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George Dyer,the Mod tailor.


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#1 carpu65

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Posted 10 March 2015 - 01:55 PM

Meet Mr George Dyer,the affordable tailor for Mods.

 

 

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Edited by carpu65, 10 March 2015 - 01:56 PM.


#2 carpu65

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Posted 10 March 2015 - 02:01 PM

https://www.facebook...freddie.needles

 

http://www.threadnee...an/Welcome.html

Attached Files


Edited by carpu65, 10 March 2015 - 02:02 PM.


#3 Henry Hall

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Posted 10 March 2015 - 09:00 PM

The open coat (with waistcoat) looks like a 19th century sack coat. Looks good.

 

I didn't know mods still existed.


Edited by Henry Hall, 10 March 2015 - 09:00 PM.

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Each phenomenon which is taken up should be treated with as much thoroughness as possible at that standpoint... One thing at a time and that done well!

 

- Otto Jespersen (How to Teach a Foreign Language).


#4 ChiTownTailor

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Posted 11 March 2015 - 05:21 AM

This is really bad! Neck, sleeves, shoulders...
The grey SB three-button is way off - looks terrible! No wonder it's affordable!

Edited by ChiTownTailor, 11 March 2015 - 07:33 AM.

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-There might be a lot of tweed merchants out there making a bodger, but I'm sure not one of them. I'd rather be kicking my heels than making a pork on the mangle. No crushed beetles to be found here!

#5 Henry Hall

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Posted 11 March 2015 - 06:46 AM

This is really bad!
The grey three-button is way off - looks terrible! No wonder it's affordable!

The SB one with covered buttons? Yes, shocking upper sleeve,


Each phenomenon which is taken up should be treated with as much thoroughness as possible at that standpoint... One thing at a time and that done well!

 

- Otto Jespersen (How to Teach a Foreign Language).


#6 ChiTownTailor

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Posted 11 March 2015 - 06:52 AM

It is all bad! even the tailor's own jacket is off - and what's up with all those covered buttons?

Edited by ChiTownTailor, 11 March 2015 - 07:40 AM.

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-There might be a lot of tweed merchants out there making a bodger, but I'm sure not one of them. I'd rather be kicking my heels than making a pork on the mangle. No crushed beetles to be found here!

#7 posaune

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Posted 11 March 2015 - 06:55 AM

I agree with Chi Town Tailor. Not only the grey one. The DB looks like a strait jacket, most of the sleeves are bad and the proportions of the jacket are off in my eyes. The small and high buttoned revers with the covered buttons - not to my taste.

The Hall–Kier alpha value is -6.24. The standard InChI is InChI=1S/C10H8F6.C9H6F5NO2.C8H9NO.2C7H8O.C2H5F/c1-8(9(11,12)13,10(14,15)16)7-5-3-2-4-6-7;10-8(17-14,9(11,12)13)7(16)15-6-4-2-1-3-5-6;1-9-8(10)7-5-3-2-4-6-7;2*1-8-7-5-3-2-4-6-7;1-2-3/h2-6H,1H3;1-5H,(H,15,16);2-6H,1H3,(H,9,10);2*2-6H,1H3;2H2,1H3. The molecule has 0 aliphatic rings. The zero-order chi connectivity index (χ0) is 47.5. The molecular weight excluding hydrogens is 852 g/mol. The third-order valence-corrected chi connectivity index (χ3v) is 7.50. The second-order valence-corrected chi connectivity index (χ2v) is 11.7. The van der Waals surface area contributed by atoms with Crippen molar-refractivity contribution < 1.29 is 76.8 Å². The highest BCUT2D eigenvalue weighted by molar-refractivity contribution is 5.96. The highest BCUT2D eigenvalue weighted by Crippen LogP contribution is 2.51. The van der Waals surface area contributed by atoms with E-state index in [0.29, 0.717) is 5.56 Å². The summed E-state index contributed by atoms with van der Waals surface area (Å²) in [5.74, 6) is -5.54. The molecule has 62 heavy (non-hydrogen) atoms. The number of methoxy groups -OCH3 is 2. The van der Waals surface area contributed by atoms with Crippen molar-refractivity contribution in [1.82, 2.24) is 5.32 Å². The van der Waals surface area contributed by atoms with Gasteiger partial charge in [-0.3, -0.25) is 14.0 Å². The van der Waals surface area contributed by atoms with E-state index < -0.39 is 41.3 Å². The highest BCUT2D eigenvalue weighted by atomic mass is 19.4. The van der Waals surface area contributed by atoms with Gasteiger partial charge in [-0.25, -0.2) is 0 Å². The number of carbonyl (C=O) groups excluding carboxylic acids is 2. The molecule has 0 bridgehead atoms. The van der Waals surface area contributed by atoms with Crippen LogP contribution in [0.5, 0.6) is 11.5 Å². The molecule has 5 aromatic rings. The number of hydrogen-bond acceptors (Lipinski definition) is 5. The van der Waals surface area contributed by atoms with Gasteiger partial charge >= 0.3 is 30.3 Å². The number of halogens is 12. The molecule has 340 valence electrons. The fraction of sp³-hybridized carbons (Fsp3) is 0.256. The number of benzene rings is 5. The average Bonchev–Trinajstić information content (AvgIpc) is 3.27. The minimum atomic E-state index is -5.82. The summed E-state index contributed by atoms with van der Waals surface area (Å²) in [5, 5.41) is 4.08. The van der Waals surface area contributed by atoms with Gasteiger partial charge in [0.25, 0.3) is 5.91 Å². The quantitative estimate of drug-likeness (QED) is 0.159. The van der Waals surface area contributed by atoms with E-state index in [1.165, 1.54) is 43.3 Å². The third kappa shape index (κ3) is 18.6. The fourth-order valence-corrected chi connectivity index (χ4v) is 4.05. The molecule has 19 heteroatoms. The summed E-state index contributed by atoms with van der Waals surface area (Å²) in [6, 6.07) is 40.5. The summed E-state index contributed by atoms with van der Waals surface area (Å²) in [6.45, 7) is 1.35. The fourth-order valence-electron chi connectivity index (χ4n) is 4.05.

lg

posaune


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#8 Henry Hall

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Posted 11 March 2015 - 08:45 AM

Well, it is meant to be mod style, mid-to-late 1960s. So covered buttons, high-buttoning double breatsteds and the like are of the style. The dodgy fits, that's another matter.


Each phenomenon which is taken up should be treated with as much thoroughness as possible at that standpoint... One thing at a time and that done well!

 

- Otto Jespersen (How to Teach a Foreign Language).


#9 Learner

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Posted 11 March 2015 - 10:31 PM

Well, it is meant to be mod style, mid-to-late 1960s. So covered buttons, high-buttoning double breatsteds and the like are of the style. The dodgy fits, that's another matter.

 

"Mod" was more of an early 1960s thing - the word got co-opted and was used more generally (i.e. the US TV show "the Mod Squad") a little later.  This stuff is more like the late 1970s/early 1980s "mod revival" look.  That style of suit in the first three pictures - usually in "tonic" two-tone polyester, and bought off the peg from Mister Byrite or the Carnaby Street shops that used to advertise in the back of the NME - was the uniform.  In that respect, the fit and construction on display here is authentic. :angel:


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#10 Henry Hall

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Posted 11 March 2015 - 11:56 PM

You're right, my dad was already doing the mod thing by 1963, I think the some people who were originally teddies adopted the mod look too. Though the height of mod culture as a social phenomenon is the mid-sixties.


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Each phenomenon which is taken up should be treated with as much thoroughness as possible at that standpoint... One thing at a time and that done well!

 

- Otto Jespersen (How to Teach a Foreign Language).





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